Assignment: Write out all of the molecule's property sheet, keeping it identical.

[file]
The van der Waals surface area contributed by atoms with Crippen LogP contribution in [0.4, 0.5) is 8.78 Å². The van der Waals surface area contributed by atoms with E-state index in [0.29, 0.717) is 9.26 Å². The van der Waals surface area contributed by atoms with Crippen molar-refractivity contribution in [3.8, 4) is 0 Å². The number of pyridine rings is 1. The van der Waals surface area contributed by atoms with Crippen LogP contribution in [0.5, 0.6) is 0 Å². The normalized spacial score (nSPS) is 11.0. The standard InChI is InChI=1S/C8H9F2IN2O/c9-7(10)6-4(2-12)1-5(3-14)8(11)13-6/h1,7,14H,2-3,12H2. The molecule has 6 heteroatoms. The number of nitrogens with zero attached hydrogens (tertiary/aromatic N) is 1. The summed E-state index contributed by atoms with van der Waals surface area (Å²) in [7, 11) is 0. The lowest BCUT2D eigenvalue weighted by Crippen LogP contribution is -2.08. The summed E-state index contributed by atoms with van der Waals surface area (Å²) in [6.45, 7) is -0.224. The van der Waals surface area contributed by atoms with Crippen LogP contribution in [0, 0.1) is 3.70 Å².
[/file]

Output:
The van der Waals surface area contributed by atoms with Crippen LogP contribution in [0.4, 0.5) is 8.78 Å². The van der Waals surface area contributed by atoms with E-state index in [0.29, 0.717) is 9.26 Å². The van der Waals surface area contributed by atoms with Crippen molar-refractivity contribution in [3.8, 4) is 0 Å². The number of pyridine rings is 1. The van der Waals surface area contributed by atoms with Crippen LogP contribution in [0.5, 0.6) is 0 Å². The normalized spacial score (nSPS) is 11.0. The standard InChI is InChI=1S/C8H9F2IN2O/c9-7(10)6-4(2-12)1-5(3-14)8(11)13-6/h1,7,14H,2-3,12H2. The molecule has 6 heteroatoms. The number of nitrogens with zero attached hydrogens (tertiary/aromatic N) is 1. The summed E-state index contributed by atoms with van der Waals surface area (Å²) in [7, 11) is 0. The lowest BCUT2D eigenvalue weighted by Crippen LogP contribution is -2.08. The summed E-state index contributed by atoms with van der Waals surface area (Å²) in [6.45, 7) is -0.224. The van der Waals surface area contributed by atoms with Crippen LogP contribution in [0, 0.1) is 3.70 Å².